To most people, U.S. coins display two very distinct features: the denomination and a portrait of a past president (or other images representing America). But to coin enthusiasts, collectors, and silver coin dealers, coins have a rather complex anatomy. Here’s what those most obvious features, images, and inscriptions mean.
Devices and Fields
“Devices” and “fields” are the most basic anatomical features of a coin. Devices are the design elements, including the portrait and images, as well as the mint date and other inscriptions. The field is the smooth background surface of the coin onto which the devices are placed. Sometimes the devices are impressed onto the coin’s surface (called “incuse”), and other times they’re raised above the field (called “relief”). The “rim” is the raised edge around each side of the coin. It protects the design from wear over time.
Inscriptions and Mint Marks
That portrait or principal inscription actually has a name: it’s the “legend.” The country name and inspirational sayings, called “mottos,” are also devices inscribed onto the coin; think “E Pluribus Unum” and “In God We Trust.” The “mintmark” is another important device. Small letters indicate which U.S. Mint produced the coin: Denver (D), Philadelphia (P), San Francisco (S), or West Point (W). The coin is also inscribed with the year it was minted and the denomination.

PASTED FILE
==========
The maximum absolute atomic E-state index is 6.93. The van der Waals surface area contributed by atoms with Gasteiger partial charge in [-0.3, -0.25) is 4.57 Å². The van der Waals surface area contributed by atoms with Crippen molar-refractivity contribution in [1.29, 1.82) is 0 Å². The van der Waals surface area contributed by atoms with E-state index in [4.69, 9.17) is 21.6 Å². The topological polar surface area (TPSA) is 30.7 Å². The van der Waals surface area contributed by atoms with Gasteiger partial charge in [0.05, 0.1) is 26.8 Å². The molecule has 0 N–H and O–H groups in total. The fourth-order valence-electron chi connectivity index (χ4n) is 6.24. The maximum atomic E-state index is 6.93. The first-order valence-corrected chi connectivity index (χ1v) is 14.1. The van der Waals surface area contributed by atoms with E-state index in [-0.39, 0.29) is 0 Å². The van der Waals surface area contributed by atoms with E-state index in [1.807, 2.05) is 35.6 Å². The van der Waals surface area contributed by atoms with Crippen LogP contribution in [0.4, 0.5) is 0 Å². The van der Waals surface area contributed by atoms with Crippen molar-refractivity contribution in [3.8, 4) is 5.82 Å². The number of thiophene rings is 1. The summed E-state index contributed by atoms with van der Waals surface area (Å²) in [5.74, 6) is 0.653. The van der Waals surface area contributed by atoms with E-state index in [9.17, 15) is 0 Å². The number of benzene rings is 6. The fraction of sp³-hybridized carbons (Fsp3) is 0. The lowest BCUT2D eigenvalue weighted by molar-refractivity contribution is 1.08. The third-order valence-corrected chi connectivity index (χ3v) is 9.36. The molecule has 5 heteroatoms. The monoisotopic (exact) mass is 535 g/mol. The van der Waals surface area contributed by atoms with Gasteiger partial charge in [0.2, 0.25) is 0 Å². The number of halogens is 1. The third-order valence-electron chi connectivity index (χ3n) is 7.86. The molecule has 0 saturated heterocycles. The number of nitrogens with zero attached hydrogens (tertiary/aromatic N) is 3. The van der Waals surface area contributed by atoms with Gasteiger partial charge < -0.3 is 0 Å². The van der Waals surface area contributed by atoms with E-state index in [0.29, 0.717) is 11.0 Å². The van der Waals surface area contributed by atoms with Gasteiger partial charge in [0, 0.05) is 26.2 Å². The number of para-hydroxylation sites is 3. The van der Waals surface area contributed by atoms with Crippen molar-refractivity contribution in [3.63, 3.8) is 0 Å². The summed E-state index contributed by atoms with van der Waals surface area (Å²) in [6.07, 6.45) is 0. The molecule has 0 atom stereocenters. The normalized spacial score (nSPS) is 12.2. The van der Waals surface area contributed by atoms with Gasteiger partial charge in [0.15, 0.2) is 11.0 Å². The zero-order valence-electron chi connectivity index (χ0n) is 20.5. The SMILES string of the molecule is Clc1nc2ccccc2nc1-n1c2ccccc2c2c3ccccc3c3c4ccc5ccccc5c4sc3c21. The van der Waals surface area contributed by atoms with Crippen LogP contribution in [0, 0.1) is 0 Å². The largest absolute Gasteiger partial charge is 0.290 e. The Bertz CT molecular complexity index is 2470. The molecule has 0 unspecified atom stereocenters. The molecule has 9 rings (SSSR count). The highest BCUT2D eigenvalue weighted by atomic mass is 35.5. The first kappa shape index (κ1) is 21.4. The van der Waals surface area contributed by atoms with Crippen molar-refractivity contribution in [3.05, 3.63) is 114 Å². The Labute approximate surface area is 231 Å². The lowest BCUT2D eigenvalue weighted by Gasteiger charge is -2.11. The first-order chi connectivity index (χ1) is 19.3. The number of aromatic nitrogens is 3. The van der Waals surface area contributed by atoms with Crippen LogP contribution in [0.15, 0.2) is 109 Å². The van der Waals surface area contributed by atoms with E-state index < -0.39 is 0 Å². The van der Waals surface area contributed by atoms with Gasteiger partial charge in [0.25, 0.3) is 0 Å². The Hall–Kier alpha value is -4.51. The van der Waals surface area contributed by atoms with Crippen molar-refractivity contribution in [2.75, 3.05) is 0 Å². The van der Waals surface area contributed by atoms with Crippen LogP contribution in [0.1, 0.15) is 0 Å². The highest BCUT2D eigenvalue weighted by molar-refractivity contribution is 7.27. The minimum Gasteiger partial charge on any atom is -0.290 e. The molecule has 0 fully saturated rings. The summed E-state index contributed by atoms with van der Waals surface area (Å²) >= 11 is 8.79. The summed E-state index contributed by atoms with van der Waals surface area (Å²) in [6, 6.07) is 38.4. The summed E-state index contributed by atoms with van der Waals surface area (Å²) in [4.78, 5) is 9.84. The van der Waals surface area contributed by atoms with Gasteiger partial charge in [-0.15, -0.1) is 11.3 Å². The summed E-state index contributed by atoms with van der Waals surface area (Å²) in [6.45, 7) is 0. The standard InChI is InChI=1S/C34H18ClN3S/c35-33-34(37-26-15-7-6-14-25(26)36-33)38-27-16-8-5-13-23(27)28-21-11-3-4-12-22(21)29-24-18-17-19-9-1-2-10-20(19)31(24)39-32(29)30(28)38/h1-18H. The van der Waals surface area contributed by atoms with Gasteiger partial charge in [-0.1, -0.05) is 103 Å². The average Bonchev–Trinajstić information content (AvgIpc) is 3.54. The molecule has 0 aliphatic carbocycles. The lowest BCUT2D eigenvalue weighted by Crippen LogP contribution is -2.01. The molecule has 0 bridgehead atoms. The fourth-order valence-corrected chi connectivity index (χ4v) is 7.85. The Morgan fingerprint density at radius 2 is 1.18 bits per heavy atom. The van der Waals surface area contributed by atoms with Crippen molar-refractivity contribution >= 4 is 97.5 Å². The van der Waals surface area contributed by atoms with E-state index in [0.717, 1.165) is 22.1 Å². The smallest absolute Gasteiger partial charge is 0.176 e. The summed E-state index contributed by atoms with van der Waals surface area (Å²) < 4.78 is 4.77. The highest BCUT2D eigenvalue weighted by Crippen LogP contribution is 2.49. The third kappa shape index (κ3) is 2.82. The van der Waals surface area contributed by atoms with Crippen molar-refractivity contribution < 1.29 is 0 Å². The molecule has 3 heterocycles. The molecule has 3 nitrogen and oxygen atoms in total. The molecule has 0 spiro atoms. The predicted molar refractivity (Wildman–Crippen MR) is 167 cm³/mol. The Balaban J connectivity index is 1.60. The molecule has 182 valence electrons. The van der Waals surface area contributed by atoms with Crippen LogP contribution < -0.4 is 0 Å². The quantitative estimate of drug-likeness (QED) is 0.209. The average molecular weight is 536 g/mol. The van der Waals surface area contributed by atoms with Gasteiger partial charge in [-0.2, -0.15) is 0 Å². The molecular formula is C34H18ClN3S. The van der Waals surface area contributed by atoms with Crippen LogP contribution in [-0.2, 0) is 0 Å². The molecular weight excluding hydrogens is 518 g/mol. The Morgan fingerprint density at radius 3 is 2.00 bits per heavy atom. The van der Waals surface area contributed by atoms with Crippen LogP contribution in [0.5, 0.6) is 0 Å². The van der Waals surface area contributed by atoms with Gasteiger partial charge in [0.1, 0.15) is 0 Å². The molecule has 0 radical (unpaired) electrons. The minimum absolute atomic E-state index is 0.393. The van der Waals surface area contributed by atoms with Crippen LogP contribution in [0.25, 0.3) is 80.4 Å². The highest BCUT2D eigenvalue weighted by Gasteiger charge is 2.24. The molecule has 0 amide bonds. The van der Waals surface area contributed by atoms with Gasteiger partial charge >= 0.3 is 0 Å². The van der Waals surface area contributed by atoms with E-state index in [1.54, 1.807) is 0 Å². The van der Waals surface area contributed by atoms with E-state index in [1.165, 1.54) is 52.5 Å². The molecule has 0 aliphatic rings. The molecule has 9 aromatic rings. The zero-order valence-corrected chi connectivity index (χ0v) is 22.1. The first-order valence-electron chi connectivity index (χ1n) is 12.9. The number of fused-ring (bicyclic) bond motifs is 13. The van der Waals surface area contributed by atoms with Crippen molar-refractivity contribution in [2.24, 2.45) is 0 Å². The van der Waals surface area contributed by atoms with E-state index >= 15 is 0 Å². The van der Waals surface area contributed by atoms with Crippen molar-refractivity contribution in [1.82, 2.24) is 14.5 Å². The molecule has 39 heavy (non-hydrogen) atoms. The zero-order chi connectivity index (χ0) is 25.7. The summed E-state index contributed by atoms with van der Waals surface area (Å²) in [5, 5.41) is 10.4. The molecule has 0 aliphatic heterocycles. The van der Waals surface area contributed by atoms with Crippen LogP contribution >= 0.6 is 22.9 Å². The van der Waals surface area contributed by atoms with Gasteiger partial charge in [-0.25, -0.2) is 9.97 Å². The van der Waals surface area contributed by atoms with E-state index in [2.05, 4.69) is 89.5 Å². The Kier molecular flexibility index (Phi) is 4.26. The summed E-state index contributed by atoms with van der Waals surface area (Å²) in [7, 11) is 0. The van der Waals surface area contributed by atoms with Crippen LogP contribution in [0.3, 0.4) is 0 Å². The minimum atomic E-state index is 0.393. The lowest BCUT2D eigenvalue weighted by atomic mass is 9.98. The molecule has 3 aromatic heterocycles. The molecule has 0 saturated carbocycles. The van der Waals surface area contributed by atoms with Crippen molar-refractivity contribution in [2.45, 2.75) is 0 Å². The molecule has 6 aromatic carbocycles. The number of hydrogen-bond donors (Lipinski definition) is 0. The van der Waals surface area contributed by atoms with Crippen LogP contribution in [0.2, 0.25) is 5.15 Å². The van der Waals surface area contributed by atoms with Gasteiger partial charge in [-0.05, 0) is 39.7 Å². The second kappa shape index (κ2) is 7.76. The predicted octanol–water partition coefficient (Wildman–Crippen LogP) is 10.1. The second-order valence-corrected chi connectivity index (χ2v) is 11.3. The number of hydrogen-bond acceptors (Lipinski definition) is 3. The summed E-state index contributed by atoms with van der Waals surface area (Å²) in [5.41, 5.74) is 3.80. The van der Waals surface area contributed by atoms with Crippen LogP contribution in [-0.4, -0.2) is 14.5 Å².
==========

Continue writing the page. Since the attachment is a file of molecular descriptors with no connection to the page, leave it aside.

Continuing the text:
Three Sides of a Coin
Believe it or not, there are proper names for the “heads” and “tails” sides of a coin! The front is called “obverse,” while the back side is called “reverse.” But while most people only see two sides to a coin, gold coin dealers and collectors actually see three sides: that outer border of the coin is considered to be the third side, called the “edge.” The edge could be plain, reeded, lettered, or decorated in some way.
Evaluate Your Collection Today
Of course, there is much more to understand about the anatomy of a coin than just its basic features and inscriptions, including its size, weight, shape, metallic composition, finish, and security features. Whether you’re a lifelong coin collector or you’re thinking of selling an inherited collection, Atlanta Gold & Coin Buyers can help you understand what your coins are worth. Call us at 404-236-9744 to schedule an appraisal appointment with our gold coin dealers, or check out our automated selling tool.